Paul points Timothy back to those who taught him the faith: to his mother and his grandmother who were Jewish followers of Jesus—they raised him in the ways of Christ. Your faith has been in you your whole life, Paul says, and the Word will instruct you for salvation through faith in Christ.  All scripture is inspired by God, Paul tells him. 

It’s helpful to remember that the New Testament that is so important to us and to our faith is still being written at the time Paul is writing.  He and Timothy are contributing to the New Testament in their life experiences!  And so Paul is affirming that their history and tradition will equip Timothy and carry him forward in the work God has called him to do.  Though his faith may waver because of the challenges of this day, he’s been given what he needs to carry on, to do what he needs to do.

We talked last week about how prayer helps us establish a relationship with Jesus; so does Bible reading.  Reading and “listening” to what scripture is saying to us helps grow that relationship, too.  As we read our Bibles, we are given the opportunity to learn and to grow and to better understand God’s way.  We can read stories/words that inspire us, that carry us on when we’re facing opposition.  We read words that comfort us and carry us forward.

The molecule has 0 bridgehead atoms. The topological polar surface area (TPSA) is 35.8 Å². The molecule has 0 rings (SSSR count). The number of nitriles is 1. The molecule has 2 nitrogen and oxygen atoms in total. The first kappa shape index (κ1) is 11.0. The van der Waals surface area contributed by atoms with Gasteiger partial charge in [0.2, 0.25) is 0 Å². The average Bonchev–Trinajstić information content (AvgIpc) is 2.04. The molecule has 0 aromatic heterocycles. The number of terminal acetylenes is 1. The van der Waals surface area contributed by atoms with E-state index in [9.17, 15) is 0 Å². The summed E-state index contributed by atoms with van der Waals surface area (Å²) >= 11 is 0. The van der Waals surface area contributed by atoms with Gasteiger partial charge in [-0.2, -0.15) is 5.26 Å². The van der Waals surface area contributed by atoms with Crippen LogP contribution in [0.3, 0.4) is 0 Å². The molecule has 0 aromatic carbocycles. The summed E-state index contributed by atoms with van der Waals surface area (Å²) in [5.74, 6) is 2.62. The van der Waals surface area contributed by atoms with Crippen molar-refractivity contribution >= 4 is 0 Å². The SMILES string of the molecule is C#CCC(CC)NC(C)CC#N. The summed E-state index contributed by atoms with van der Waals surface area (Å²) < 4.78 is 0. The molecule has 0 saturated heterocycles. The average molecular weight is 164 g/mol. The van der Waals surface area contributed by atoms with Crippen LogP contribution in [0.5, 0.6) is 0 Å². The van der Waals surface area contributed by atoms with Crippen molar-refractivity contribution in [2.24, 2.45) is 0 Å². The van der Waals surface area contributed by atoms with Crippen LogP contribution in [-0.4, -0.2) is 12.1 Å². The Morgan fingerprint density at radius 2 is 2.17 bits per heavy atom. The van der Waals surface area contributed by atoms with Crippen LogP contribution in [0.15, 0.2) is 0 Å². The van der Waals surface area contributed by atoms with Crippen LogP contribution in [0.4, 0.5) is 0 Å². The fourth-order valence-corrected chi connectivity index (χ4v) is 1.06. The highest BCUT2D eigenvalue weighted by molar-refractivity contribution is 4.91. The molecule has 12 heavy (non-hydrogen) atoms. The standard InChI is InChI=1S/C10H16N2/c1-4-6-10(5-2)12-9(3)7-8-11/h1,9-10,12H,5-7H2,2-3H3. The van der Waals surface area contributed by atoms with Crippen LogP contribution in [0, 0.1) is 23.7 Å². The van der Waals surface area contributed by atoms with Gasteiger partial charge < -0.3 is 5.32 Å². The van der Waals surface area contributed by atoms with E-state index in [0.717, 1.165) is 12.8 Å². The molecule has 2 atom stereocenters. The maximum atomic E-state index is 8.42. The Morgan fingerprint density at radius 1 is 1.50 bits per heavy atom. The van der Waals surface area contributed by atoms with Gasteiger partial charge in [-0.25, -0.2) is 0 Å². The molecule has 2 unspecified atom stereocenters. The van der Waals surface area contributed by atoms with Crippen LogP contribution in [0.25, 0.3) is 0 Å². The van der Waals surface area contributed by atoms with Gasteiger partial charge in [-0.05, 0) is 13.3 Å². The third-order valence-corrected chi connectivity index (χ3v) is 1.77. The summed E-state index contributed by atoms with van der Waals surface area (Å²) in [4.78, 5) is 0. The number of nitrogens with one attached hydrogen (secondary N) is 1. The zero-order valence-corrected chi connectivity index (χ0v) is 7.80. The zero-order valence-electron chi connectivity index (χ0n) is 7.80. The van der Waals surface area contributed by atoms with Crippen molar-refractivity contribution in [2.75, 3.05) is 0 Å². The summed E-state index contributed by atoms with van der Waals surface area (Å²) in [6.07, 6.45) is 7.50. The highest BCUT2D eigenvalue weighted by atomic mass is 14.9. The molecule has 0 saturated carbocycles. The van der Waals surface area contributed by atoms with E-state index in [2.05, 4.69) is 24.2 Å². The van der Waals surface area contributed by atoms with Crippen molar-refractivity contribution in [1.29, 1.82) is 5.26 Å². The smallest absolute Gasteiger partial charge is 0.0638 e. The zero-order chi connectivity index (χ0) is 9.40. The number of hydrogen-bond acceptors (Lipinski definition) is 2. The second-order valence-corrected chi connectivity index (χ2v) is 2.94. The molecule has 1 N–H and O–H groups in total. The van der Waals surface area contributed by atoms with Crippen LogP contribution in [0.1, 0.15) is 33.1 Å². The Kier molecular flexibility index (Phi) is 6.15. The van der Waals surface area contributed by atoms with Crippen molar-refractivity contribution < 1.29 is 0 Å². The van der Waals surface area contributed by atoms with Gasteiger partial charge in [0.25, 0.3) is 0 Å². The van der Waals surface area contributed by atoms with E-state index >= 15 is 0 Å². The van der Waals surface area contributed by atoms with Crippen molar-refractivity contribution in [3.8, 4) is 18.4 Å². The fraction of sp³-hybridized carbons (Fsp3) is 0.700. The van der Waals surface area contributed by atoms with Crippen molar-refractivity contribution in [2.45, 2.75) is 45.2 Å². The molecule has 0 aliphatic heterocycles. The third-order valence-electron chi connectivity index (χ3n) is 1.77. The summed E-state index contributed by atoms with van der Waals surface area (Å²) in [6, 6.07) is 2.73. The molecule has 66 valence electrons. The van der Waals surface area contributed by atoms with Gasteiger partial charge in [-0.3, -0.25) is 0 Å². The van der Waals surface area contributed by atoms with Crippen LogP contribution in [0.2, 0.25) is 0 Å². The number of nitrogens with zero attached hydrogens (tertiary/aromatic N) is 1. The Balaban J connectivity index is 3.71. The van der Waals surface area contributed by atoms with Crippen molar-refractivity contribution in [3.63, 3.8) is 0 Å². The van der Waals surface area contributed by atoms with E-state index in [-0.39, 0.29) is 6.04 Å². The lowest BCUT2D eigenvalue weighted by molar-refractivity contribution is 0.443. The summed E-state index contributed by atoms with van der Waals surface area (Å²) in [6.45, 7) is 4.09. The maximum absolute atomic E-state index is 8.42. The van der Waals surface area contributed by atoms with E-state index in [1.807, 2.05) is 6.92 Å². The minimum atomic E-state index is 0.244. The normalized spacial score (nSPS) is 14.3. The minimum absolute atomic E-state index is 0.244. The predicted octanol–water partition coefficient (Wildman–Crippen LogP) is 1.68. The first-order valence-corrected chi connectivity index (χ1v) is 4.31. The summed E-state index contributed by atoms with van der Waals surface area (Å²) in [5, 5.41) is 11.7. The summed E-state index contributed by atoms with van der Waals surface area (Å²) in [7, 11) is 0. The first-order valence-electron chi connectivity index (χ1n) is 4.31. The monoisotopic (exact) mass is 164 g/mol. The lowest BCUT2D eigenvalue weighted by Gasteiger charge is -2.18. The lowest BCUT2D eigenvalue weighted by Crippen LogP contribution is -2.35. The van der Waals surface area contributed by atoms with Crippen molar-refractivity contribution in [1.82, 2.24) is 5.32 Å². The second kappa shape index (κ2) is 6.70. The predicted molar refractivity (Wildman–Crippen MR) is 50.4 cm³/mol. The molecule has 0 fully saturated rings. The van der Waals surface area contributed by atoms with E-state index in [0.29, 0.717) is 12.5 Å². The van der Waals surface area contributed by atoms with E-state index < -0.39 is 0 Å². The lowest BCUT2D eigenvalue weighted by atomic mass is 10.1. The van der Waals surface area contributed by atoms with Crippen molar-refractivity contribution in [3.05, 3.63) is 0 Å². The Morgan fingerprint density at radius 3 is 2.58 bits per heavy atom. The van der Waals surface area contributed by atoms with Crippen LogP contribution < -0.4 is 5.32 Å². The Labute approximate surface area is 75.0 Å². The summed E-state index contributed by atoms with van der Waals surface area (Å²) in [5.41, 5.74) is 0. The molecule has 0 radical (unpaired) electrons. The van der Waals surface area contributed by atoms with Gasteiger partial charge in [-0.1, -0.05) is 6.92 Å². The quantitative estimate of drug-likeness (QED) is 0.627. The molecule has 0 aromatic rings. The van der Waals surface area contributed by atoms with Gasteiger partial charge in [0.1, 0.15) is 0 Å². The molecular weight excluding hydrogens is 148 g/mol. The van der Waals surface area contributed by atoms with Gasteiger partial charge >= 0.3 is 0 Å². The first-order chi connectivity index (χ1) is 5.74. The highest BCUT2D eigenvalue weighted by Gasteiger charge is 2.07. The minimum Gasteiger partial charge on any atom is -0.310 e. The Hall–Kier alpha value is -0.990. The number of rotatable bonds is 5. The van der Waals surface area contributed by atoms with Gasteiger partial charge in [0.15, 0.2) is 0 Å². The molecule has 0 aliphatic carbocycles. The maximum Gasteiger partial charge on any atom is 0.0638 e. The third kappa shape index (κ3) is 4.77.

I think of the pastor who sat down with a parishioner who was agitated, who was in the final stages of a terrible disease.  The pastor sat down next to the woman and took her hand, and began to read from scripture, “The Lord is my light…” (Ps. 27:1), she said, but before she could finish the sentence, the patient did, “and my salvation, whom shall I fear?”  The young pastor began reading one comforting scripture passage after another, only to have the patient take over the reading of each one—except the patient wasn’t reading. The exercise quickly settled the patient like a baby held in his mother’s arms. As Timothy had learned scripture, so too, these verses had been instilled in this woman from her earliest days, almost as if they had been given to her for that very purpose on that very day. 

My literature teacher in high school was very interested in our class memorizing Shakespeare, but I didn’t attend Sunday school regularly and not at all in middle school or high school, so memorizing scripture was never something I was challenged to do, although my grandmother might have been the motivating force behind my knowing the 23rd Psalm.  But, I have experienced, over the course of time, a recalling by memory of particular texts that have been meaningful.  When I hear the beginning of the text, I can continue it by memory.  But I’m not sure I know enough scripture by heart that I could fill anxious or worried moments with words from the Bible. Perhaps you can relate.